Businesses and the general public in Myanmar are divided on the recent bold policy move to hike electricity tariffs. But the big question is: how can the electricity reform contribute to the country’s development?
On one hand, the business community seems to be accepting of higher tariff rates as that could lead to a more stable power supply with less power outages. This in turn could bring down maintenance and other production costs with lower use of other costly sources of energy such as diesel-powered generators during power outages.
On the other hand, many households may find the tariff increases too steep given the country’s low per capita income. The higher power tariffs mean that consumers will not only have to pay more for their personal electricity consumption at home, but also for other goods and services that require electricity.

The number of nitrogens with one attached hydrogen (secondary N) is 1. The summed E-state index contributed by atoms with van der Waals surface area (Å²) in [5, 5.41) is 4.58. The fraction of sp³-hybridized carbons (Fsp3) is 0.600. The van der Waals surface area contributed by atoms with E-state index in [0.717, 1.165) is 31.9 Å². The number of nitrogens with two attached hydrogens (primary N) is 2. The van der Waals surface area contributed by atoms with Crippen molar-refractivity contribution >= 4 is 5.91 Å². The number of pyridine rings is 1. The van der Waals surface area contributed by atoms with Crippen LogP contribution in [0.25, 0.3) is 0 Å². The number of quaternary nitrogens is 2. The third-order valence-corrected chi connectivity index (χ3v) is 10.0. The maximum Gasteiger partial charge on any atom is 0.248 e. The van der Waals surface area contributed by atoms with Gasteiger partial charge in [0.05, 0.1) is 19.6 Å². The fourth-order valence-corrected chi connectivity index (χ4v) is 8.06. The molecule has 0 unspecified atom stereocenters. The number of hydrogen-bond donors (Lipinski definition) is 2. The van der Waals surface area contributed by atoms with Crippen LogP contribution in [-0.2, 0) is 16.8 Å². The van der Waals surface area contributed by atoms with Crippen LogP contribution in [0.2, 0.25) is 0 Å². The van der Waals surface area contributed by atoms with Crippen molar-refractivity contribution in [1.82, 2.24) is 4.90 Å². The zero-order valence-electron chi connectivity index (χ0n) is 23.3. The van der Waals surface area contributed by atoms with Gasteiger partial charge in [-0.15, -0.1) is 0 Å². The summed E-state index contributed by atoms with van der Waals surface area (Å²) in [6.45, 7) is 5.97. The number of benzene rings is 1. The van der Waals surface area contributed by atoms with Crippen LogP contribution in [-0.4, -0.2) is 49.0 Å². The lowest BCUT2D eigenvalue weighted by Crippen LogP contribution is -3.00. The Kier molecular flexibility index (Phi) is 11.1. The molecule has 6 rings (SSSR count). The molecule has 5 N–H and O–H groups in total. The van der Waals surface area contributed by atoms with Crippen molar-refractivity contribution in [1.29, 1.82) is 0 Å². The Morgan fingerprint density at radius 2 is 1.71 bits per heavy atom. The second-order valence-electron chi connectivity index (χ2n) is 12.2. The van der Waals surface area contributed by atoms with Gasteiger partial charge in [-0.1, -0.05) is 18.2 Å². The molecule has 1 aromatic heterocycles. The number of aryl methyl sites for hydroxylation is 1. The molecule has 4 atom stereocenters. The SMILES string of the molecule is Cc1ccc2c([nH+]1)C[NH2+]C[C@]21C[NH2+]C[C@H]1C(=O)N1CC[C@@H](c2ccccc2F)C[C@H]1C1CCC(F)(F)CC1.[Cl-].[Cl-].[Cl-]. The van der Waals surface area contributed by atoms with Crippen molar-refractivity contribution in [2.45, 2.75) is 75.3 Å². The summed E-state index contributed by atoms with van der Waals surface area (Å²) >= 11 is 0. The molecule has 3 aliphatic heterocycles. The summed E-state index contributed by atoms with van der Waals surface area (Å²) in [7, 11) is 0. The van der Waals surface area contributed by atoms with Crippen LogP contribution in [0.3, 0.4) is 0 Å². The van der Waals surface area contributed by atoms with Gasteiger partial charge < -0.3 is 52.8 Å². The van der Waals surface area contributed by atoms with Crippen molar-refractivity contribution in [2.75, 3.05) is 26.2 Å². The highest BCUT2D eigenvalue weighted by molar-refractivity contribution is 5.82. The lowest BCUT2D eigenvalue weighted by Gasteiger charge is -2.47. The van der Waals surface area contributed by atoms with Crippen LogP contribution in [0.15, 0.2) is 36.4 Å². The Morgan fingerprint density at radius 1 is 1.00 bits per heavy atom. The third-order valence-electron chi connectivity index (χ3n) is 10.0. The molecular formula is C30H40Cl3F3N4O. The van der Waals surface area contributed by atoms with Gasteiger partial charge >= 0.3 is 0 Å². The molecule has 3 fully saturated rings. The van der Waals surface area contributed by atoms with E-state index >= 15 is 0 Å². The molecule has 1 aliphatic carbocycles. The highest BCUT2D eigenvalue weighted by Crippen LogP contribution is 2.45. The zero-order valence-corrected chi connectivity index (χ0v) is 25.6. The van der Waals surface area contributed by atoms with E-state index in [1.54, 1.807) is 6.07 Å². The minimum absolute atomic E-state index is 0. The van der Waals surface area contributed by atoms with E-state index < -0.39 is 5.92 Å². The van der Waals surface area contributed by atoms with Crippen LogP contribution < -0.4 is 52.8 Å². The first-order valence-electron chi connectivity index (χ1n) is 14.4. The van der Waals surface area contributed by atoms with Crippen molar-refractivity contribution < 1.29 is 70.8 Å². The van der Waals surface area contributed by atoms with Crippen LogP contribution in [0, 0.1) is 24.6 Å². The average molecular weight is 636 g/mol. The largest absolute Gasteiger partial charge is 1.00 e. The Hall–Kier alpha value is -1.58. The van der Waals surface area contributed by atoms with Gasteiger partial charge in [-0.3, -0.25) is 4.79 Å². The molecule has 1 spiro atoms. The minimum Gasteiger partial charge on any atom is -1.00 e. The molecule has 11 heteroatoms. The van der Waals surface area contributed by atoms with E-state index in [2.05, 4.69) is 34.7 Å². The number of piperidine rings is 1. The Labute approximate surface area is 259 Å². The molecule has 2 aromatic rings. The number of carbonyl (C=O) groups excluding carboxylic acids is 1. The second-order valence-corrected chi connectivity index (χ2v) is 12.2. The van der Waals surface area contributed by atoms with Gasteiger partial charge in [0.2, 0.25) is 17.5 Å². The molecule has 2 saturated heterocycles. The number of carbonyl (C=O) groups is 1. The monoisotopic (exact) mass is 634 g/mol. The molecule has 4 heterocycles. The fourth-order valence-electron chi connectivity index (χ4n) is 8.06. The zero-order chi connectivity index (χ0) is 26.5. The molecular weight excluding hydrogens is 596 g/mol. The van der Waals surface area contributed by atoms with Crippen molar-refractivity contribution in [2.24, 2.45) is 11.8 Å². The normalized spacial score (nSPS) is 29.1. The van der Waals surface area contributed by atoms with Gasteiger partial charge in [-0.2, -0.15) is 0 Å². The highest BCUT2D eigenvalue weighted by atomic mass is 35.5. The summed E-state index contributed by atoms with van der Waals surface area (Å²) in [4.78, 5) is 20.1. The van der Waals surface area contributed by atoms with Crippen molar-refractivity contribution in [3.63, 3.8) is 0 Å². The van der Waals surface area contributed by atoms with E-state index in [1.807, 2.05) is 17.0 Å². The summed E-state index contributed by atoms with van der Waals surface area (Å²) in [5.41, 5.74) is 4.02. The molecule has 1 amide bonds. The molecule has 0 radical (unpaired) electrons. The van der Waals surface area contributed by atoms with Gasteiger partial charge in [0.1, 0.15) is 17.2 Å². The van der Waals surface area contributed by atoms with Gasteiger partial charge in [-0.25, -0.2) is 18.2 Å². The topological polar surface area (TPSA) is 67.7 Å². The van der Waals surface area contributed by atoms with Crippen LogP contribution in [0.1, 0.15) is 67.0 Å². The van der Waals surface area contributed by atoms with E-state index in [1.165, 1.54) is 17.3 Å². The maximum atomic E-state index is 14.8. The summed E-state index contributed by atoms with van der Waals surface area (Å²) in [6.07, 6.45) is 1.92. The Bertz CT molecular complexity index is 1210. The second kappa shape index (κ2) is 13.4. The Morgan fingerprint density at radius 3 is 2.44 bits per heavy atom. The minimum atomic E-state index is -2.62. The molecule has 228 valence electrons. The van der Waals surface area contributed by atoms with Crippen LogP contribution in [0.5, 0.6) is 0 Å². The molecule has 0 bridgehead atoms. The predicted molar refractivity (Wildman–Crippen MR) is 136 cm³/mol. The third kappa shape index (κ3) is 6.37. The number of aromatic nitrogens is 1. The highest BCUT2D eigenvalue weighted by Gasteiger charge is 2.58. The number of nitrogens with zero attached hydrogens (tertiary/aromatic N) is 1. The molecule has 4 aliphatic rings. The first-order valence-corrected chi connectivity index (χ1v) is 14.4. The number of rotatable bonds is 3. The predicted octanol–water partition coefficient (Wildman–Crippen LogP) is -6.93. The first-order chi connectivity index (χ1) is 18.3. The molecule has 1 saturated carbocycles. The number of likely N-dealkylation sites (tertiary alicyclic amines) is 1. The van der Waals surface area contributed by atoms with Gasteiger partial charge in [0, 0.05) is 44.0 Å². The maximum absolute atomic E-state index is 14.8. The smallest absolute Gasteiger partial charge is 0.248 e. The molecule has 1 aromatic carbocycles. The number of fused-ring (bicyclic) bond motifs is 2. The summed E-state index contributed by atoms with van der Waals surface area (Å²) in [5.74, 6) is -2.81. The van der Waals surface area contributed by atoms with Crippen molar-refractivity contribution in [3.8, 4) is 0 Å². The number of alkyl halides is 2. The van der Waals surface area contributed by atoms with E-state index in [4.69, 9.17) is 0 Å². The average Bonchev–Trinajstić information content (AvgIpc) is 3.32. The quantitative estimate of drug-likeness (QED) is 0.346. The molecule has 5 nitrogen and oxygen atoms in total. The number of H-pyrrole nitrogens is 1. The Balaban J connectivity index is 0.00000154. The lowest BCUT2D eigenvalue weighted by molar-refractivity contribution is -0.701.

Since Myanmar embarked on economic reform and opening its market in 2012, it has witnessed rapid economic growth averaging almost 7 percent in the past seven years along with a sharp increase in electricity consumption. According to AMRO’s 2019 Annual Consultation Report on Myanmar, electricity use in the country increased by an average of 15pc annually from 2012 to 2018.